This week is severe weather awareness week in Georgia… and today we talk about the risk of lightning. Lightning occurs with all thunderstorms… and is what defines a thunderstorm… a convective cell with electrical activity.
Savannah… the Coastal Empire and Low Country faces danger from lightning throughout the spring and summer months.
Did you know that over the course of one year… the earth will be struck by lightning nearly 20 million times? Did you know that every year an average of 58 people are killed by lightning strikes… which is more than those killed by tornadoes?
StormTeam 3 and WSAV keep track of thunderstorms 24 hours a day… and we are here to keep you safe. So in addition to on tv and online radar images and forecasts… we provide you with what to do and not to do in regards to lightning.
So… avoid becoming at all costs… and avoid being a lightning statistic by just remembering this slogan… "when thunder roars go indoors".
So how does lightning form in the first place? Lightning results from the buildup and discharge of electrical energy between positively and negatively charged ice particles within the storm cloud. A thunderstorm generates a huge static electrical charge as ice particles inside the storm collide and through friction generate a static charge. These particles of suspended ice in the thunderstorm collide as they are carried around by the storm's updraft and downdraft. Once the static electrical charge is strong enough to travel from the cloud to the ground, a lightning bolt is created.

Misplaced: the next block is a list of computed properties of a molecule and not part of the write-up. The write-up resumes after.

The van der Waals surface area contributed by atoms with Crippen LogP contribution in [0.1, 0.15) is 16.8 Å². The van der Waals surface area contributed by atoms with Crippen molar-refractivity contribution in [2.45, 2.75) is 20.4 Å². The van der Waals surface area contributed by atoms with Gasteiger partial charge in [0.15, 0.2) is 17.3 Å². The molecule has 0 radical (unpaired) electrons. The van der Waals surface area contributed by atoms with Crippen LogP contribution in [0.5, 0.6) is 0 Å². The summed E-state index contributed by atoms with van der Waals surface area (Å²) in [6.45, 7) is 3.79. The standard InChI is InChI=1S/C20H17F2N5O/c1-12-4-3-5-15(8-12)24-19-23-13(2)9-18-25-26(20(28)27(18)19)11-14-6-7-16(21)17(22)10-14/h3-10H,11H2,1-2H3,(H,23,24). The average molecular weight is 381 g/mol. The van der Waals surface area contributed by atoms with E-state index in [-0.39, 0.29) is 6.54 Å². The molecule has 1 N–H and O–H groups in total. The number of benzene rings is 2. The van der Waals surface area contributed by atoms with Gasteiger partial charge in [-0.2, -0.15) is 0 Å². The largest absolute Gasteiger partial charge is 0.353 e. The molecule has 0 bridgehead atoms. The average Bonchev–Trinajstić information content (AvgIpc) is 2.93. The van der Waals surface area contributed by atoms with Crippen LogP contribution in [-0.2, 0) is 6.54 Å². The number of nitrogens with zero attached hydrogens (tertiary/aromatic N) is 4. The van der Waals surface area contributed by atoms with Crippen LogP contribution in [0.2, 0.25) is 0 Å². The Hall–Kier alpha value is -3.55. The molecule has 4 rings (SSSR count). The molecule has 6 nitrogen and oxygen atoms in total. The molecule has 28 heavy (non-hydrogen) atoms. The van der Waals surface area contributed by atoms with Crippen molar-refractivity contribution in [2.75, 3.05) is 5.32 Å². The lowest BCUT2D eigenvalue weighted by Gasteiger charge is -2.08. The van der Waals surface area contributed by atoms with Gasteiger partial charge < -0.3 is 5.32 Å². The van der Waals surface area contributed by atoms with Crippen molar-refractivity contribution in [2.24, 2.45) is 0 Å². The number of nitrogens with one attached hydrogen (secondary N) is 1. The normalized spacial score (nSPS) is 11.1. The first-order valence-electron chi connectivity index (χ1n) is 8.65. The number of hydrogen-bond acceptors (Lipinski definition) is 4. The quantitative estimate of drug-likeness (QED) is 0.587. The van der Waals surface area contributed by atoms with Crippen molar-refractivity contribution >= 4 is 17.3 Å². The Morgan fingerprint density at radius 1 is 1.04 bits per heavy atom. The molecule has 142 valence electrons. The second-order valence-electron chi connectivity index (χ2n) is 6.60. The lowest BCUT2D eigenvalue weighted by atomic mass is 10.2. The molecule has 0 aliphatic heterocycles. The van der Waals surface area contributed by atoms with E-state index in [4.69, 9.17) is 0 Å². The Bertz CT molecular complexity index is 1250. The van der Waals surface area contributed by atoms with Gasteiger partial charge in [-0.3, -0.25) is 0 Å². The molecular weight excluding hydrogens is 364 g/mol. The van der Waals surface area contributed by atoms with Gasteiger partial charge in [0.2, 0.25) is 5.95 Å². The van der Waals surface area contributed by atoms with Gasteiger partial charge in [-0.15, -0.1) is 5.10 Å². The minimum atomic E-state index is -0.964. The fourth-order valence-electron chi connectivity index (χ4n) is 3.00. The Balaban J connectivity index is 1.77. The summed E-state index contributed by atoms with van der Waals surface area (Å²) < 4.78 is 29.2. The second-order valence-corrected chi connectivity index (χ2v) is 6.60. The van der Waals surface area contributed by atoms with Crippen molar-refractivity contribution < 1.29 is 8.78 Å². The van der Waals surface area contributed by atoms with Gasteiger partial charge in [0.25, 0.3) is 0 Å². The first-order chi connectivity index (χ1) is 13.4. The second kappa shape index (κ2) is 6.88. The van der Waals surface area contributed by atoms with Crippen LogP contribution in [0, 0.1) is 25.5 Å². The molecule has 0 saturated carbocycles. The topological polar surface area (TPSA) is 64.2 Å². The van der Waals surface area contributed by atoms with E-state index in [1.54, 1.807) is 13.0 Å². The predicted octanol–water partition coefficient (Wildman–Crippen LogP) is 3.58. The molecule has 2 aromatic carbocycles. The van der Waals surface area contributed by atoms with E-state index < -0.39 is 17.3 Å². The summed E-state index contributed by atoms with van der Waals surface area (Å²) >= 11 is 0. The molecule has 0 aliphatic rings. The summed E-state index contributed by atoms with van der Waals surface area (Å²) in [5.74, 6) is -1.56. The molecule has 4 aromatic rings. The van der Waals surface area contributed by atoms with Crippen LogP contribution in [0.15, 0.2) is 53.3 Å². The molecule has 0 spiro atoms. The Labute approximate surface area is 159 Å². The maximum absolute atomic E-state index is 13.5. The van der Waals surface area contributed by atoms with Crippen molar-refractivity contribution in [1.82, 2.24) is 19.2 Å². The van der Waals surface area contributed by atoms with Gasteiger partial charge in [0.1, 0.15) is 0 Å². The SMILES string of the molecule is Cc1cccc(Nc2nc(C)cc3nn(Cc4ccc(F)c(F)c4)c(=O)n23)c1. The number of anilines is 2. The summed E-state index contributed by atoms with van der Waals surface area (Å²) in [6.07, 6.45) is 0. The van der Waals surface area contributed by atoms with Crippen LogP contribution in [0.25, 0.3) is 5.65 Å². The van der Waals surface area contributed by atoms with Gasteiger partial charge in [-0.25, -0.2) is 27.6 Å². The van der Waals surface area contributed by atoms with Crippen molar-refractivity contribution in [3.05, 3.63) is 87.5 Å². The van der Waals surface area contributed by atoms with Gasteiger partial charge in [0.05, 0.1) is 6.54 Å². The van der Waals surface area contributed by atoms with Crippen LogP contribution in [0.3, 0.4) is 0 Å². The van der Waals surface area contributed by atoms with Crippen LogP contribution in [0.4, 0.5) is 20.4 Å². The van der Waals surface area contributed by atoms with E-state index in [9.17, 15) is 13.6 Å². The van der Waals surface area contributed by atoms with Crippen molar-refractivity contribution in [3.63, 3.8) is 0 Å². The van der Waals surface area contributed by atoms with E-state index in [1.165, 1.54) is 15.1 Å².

A lightning bolt contains as much current as three hundred thousand amps and a around three hundred million volts. The intense electrical current heats the air around the lightning strike instantly to 50,000 degrees. This is five times hotter than the surface of the sun. This instantaneous heating of air around the lightning strike causes the air molecules to explosively expand. This expansion occurs so rapidly it compresses the air forming a shock wave similar to a sonic boom. The shock wave travels through the atmosphere... resulting in thunder.
Since light travels faster than sound… you can use thunder to gage the distance of a lightning strike. Merely count the number of seconds between the moment you see the flash of lightning and hear the clap of thunder. Once you see lightning... start counting seconds. For every 5 seconds that go by before you hear the clap of thunder... that's one mile. Keep in mind this technique only tells you how far away that one lightning strike was from your location. The next one could be a lot closer.
Lightning can travel 10 to 12 miles from a thunderstorm. For that reason, anytime you hear thunder or see lightning, seek shelter indoors. When thunder roars go indoors.
Most lightning fatalities occur when people are caught outside working, playing, boating or golfing.
Because of the abundance of outdoor activities in Georgia and South Carolina... we are especially vulnerable to lightning. If outside... move indoors if possible as soon as thunder is heard. If caught outdoors… stay away from trees… telephone poles and other tall objects. A vehicle will offer good protection from lightning. When boating... try to seek safe shelter well before the storm approaches.
When indoors… do not use corded telephones and stay away from windows. Also stay away from plumbing and water sources such as the sink… tub or shower. In many cases lightning finds its way into your home though the utilities.
When sheltering from lightning… stay indoors for at least 30 minutes after hearing the last clap of thunder. This should guarantee your safety.
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